According to today’s L.A. Times…
Young Latinos seem to face a tougher future: Those between the ages of 16 and 25 are more likely than other young people to have a child before 19, drop out of school and live in poverty, a study finds.
Here is a link to the report just released by the Pew Hispanic Center:
And here is an interesting excerpt from the report:
The data paint a mixed picture. Young Latinos are satisfied with their lives, optimistic about their futures and place a high value on education, hard work and career success. Yet they are much more likely than other American youths to drop out of school and to become teenage parents. They are more likely than white and Asian youths to live in poverty. And they have high levels of exposure to gangs.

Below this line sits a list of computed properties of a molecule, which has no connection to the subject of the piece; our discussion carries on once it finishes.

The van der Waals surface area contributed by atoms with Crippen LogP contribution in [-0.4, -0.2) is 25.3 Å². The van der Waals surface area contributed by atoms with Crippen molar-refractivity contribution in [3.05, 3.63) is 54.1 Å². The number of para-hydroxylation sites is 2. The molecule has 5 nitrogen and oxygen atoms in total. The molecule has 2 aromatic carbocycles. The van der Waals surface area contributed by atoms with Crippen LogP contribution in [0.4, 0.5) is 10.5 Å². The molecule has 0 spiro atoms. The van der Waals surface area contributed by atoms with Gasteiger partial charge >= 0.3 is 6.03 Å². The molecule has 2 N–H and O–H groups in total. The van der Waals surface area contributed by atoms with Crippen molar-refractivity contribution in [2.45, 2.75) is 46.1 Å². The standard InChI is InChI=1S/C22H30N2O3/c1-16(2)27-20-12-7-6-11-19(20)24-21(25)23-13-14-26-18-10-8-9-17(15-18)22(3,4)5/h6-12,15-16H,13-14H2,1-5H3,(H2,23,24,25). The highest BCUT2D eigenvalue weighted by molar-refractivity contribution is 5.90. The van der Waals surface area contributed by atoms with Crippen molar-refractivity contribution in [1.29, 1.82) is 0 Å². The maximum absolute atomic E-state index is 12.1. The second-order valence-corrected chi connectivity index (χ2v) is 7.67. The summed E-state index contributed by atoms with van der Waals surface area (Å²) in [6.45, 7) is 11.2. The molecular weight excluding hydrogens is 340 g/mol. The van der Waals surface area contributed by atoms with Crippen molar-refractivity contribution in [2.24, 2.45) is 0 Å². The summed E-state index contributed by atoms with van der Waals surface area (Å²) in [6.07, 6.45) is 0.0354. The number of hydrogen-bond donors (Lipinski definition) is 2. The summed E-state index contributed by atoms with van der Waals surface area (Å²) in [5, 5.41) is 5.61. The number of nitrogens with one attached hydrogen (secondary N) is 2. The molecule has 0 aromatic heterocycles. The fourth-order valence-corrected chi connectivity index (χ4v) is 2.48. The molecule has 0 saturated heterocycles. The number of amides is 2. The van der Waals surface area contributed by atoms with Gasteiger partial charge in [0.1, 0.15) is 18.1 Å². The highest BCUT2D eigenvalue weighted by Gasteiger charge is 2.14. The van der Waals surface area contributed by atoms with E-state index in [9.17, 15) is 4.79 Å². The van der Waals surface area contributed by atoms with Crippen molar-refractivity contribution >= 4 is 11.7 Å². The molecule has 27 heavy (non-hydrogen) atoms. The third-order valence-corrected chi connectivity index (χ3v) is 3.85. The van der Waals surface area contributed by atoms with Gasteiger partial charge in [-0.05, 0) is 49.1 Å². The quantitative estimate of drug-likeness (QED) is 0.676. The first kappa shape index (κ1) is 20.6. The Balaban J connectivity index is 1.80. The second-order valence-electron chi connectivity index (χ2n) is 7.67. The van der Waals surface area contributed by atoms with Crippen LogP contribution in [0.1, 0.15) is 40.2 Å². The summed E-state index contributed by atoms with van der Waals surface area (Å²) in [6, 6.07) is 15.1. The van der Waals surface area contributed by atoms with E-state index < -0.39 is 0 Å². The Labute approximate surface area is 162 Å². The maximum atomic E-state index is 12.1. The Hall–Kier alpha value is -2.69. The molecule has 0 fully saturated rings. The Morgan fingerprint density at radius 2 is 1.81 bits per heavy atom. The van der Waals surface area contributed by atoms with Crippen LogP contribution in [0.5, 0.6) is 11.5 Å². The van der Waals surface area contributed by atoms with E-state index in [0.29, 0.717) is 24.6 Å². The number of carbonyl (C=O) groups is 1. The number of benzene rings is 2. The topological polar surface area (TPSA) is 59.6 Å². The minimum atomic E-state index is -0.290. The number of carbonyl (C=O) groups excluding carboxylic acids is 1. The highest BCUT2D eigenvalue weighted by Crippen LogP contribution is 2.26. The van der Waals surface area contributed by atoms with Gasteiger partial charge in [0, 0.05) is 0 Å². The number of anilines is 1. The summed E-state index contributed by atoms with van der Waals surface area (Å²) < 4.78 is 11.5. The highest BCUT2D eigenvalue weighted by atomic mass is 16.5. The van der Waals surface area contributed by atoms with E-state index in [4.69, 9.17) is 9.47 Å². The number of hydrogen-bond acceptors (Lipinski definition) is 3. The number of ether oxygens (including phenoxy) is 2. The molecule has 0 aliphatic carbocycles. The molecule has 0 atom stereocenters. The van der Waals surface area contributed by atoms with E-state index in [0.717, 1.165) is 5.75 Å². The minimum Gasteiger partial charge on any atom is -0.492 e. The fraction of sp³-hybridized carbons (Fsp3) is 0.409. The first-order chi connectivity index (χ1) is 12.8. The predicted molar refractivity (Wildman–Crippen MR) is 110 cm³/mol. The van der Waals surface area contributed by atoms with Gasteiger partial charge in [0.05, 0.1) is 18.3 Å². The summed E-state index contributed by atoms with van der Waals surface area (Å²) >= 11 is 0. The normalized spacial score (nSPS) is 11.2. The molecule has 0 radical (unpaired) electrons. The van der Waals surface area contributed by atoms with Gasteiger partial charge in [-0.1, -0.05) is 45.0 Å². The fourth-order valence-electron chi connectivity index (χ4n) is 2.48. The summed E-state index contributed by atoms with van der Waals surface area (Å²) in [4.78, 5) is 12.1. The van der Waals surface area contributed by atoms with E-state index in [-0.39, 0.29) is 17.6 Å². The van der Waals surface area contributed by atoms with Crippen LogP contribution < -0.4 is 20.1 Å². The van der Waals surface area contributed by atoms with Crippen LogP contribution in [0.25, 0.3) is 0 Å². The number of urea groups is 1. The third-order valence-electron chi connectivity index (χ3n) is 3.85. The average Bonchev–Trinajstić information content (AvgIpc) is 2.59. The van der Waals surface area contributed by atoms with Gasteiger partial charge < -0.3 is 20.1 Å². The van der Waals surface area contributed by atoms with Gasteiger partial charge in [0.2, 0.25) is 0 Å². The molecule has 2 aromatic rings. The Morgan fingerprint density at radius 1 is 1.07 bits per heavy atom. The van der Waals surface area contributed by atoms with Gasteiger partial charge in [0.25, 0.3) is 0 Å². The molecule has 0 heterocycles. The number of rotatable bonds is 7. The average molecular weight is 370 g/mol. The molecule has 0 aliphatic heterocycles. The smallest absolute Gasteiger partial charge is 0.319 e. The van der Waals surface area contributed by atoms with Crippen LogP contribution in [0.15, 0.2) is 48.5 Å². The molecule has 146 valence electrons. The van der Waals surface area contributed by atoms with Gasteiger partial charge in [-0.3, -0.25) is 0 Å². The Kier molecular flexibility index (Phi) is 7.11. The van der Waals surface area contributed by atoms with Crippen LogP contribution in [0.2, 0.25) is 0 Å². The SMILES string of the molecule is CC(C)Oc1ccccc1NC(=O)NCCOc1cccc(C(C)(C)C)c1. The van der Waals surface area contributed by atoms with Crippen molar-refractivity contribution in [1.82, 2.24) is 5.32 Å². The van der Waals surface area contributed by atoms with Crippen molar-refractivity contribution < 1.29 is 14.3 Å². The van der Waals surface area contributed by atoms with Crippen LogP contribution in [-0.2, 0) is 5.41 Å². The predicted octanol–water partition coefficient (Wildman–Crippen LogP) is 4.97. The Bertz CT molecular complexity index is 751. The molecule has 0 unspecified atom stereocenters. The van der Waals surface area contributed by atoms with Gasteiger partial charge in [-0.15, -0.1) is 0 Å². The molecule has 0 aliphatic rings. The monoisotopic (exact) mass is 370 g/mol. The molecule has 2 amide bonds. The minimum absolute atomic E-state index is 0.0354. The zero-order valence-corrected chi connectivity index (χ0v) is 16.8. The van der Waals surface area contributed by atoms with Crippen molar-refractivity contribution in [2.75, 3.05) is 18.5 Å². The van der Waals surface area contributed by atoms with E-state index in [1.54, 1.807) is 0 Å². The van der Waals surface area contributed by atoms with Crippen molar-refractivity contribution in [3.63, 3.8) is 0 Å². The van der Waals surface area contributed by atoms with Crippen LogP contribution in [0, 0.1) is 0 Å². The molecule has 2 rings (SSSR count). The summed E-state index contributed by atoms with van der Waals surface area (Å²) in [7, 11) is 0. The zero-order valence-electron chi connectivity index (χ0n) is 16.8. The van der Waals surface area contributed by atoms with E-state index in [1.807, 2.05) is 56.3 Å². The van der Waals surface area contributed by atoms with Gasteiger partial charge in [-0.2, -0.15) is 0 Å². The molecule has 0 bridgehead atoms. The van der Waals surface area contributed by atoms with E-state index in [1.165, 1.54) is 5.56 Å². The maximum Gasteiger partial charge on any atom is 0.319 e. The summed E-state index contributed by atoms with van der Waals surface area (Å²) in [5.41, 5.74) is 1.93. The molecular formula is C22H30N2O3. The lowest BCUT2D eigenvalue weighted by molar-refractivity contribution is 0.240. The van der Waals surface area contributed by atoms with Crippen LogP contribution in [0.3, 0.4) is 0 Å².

These are attitudes and behaviors that, through history, have often been associated with the immigrant experience. But most Latino youths are not immigrants. Two-thirds were born in the United States, many of them descendants of the big, ongoing wave of Latin American immigrants who began coming to this country around 1965.
And finally you can check out this interactive graph which clarifies some of the racialized trends explored in this project.